A layout as large as 34′ x 18′ that is portable enough to display at model train shows is fairly unique in model railroading, so Allen asked the Grossers from what did they draw their inspiration for the portability and design of their massive Soo Line pike? They visited the Midwest Valley Modelers Club in St. Louis years ago and were impressed by the level of detail, so they borrowed some ideas but improved on others, such as leg supports and ease of construction. While their layout is heavier, it stands up to the wear and tear of being transported to and from shows in a trailer. Of course, they couldn’t transport it alone; they enlist the support of good friends who come from as far away as St. Louis and Memphis to help them set up at shows.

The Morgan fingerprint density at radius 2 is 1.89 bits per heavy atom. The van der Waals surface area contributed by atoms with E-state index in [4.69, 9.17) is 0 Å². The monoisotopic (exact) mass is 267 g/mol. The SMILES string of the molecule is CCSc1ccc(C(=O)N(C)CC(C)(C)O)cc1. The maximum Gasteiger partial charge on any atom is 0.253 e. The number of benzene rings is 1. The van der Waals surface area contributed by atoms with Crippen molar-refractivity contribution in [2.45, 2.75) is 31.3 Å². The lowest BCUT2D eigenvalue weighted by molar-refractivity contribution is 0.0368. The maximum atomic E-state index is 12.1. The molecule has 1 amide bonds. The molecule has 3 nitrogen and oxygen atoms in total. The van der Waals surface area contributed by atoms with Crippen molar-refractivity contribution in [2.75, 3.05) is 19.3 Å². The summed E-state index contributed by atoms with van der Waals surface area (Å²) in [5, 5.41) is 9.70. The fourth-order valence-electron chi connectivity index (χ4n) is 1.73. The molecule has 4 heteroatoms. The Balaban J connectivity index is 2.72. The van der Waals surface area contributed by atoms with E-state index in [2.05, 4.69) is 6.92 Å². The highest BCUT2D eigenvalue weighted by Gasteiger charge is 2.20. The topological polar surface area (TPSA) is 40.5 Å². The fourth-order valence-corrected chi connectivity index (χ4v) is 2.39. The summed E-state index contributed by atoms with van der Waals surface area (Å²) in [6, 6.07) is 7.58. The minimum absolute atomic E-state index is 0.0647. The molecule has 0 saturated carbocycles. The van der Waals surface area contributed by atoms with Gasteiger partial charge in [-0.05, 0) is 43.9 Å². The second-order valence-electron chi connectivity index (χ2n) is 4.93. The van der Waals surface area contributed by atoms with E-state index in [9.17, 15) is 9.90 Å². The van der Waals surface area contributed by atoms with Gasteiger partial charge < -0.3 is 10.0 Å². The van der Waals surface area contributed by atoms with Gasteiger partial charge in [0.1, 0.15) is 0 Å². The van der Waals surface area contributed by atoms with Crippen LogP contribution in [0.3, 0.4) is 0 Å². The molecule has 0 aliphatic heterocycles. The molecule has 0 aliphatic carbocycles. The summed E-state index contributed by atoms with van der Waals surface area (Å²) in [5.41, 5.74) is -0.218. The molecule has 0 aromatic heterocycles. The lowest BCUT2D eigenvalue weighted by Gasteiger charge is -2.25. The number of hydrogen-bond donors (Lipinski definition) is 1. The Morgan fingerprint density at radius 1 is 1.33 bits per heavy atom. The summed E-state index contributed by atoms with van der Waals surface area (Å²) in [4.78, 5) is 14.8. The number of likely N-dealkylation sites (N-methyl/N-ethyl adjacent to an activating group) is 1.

The Grossers tell Allen of their enjoyment in meeting like-minded railroad aficionados at model train shows, as well as their fun of building the sectional layout. In fact, little remains of the 24′ x 8′ layout that Allen visited at the NMRA National Convention in Atlanta in 1995. The Grossers went back to the drawing board and designed end modules which allowed them to introduce broader curves, and they reduced 3% grades to less than 1% – more fitting of a granger railroad in Minnesota.
Renee provided Ray’s first HO scale model train when he retired from farming, was recovering from a stroke and hip replacement and needed a hobby! Ray immediately built a layout on which she has modeled her childhood street and other familiar railroad structures. The layout has grown from there to accommodate Renee’s love of structures-building. She draws from a deep depth of knowledge – her childhood home was located across from the Great Northern car shops in Waite Park, MN, and both her father and grandfather worked for the railroad for more than four decades. For her, it’s like creating the past and visiting cherished memories but with the benefits of being in the future!